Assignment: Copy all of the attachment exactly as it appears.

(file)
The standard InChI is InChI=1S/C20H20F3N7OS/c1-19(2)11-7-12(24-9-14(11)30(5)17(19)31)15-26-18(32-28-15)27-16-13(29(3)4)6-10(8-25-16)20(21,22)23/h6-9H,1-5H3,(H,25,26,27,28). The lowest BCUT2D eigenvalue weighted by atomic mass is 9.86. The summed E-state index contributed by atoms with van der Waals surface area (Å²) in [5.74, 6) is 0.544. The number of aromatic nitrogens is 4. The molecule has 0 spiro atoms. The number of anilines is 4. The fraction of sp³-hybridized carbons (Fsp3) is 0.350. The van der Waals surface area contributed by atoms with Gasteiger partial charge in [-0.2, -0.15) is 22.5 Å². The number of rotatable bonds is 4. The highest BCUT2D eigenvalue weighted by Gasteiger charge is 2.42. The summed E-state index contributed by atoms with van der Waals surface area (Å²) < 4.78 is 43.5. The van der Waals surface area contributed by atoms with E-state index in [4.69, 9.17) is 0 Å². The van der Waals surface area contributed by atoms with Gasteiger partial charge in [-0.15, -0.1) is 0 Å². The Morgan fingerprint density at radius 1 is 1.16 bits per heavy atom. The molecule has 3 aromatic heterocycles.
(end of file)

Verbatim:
The standard InChI is InChI=1S/C20H20F3N7OS/c1-19(2)11-7-12(24-9-14(11)30(5)17(19)31)15-26-18(32-28-15)27-16-13(29(3)4)6-10(8-25-16)20(21,22)23/h6-9H,1-5H3,(H,25,26,27,28). The lowest BCUT2D eigenvalue weighted by atomic mass is 9.86. The summed E-state index contributed by atoms with van der Waals surface area (Å²) in [5.74, 6) is 0.544. The number of aromatic nitrogens is 4. The molecule has 0 spiro atoms. The number of anilines is 4. The fraction of sp³-hybridized carbons (Fsp3) is 0.350. The van der Waals surface area contributed by atoms with Gasteiger partial charge in [-0.2, -0.15) is 22.5 Å². The number of rotatable bonds is 4. The highest BCUT2D eigenvalue weighted by Gasteiger charge is 2.42. The summed E-state index contributed by atoms with van der Waals surface area (Å²) < 4.78 is 43.5. The van der Waals surface area contributed by atoms with E-state index in [4.69, 9.17) is 0 Å². The van der Waals surface area contributed by atoms with Gasteiger partial charge in [-0.15, -0.1) is 0 Å². The Morgan fingerprint density at radius 1 is 1.16 bits per heavy atom. The molecule has 3 aromatic heterocycles.